Have Muslims become a majority in many of these districts?
In various parts of the interview, Advocate Upadhyay implies that Muslims now dominate many of these districts.
A state-by-state cross-check of the data by Upadhyay reveals massive discrepancies in the number of districts where Muslims are a majority.
|S. No.||State||No. of districts||No. of districts with a Hindu majority||No. of districts with a Muslim majority||Ashwini Upadhyay’s claim on districts dominated by Muslims|
Source: Table based on data provided on https://www.census2011.co.in/data/religion/2-muslims.html
Let us look at more numbers. In the 7 states and union territories where Hindus are not the numerically dominant community, Muslims don’t form a majority – contrary to Upadhyay’s claims.
Source: Dainik Bhaskar
According to the 2011 census of India, there are certain states where Christians form a majority – such as Nagaland, with the highest proportion of Christians at 87.93 %, with Mizoram closely following at 87.16 %, and Meghalaya at 74 %. Similarly, Sikhs form a majority in Punjab, constituting about 57.69, the only state with a single large population of a religious group that is not Christian, Hindu, or Muslim.
Source: Census of India, 2011.
Could there have been significant illegal migration that has changed this demography?
The then-Indian Minister of State for Home Affairs, Sriprakash Jaiswal, informed the parliament in 2004 that there were 12 million illegal Bangladeshi immigrants in India. However, he withdrew his statement later due to objections from the state governments in West Bengal and Assam, where he claimed the majority of the illegal migrants resided.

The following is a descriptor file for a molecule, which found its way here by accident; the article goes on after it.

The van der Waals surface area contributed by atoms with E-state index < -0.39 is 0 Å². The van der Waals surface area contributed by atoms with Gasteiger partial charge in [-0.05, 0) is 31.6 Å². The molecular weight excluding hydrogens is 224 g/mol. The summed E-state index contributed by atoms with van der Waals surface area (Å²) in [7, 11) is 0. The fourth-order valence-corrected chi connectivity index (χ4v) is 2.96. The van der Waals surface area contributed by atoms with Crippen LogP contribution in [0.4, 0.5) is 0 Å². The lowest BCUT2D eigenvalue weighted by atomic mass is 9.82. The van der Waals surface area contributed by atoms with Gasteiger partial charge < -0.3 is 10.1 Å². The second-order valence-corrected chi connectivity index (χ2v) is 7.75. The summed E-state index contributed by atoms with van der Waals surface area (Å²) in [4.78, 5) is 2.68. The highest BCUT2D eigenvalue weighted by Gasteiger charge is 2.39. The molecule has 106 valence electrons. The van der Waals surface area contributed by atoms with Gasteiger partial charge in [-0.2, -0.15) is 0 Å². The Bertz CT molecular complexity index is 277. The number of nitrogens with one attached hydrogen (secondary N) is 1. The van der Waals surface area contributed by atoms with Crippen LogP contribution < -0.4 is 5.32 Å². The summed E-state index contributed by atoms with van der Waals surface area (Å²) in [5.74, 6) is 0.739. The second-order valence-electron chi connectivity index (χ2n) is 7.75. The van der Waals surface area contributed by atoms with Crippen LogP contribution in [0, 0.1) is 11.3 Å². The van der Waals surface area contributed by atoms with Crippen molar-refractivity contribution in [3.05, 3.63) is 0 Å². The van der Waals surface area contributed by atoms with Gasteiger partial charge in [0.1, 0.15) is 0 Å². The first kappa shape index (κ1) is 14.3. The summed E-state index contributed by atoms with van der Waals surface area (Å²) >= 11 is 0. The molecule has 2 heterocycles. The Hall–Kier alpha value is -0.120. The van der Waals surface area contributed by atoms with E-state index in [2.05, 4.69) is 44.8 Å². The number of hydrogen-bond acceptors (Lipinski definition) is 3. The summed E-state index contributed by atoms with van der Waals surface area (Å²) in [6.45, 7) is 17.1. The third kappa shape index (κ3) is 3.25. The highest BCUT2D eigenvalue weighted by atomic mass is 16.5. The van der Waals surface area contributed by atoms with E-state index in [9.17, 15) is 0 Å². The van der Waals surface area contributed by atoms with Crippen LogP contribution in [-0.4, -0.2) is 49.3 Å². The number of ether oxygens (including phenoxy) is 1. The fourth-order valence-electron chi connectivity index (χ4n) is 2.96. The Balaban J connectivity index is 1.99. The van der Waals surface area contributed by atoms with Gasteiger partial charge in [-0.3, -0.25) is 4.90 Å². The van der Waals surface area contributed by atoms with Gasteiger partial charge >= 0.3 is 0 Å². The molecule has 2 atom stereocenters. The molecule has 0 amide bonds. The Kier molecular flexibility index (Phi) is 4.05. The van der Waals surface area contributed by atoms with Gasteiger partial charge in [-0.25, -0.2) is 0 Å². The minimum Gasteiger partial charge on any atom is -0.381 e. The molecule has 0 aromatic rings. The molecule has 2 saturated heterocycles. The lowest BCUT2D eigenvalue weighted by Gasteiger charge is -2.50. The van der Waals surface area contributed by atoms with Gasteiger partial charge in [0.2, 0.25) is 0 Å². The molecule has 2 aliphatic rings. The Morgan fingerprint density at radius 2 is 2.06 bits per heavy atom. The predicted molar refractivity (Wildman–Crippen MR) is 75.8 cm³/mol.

In 2016, Kiren Rijiju, who was then the Minister of State for Home Affairs, stated in India’s parliament that “as per available information, there are approximately 20 million illegal immigrants from Bangladesh in India.” Nonetheless, he did not cite any sources for this claim, and the government has now acknowledged that it lacks accurate data on the number of illegal immigrants in India. Rijiju with a notorious record for offensive remarks against the independence of India’s Supreme Court and higher judiciary has only on May 17-18 been removed from the post and delegated to the ministry of earth sciences.
The rigorously conducted but heavily disputed Assam’s NRC excluded only 19,00,000 people from its final list. CJP’s experience in providing legal and paralegal assistance to disenfranchised citizens in over two dozen of the state’s districts reveals that large numbers of these 19,00,000 have been arbitrarily excluded.
Assuming all or some of these controversial numbers are true, it still does not explain a major shift in demographic ratios since the 2011 census.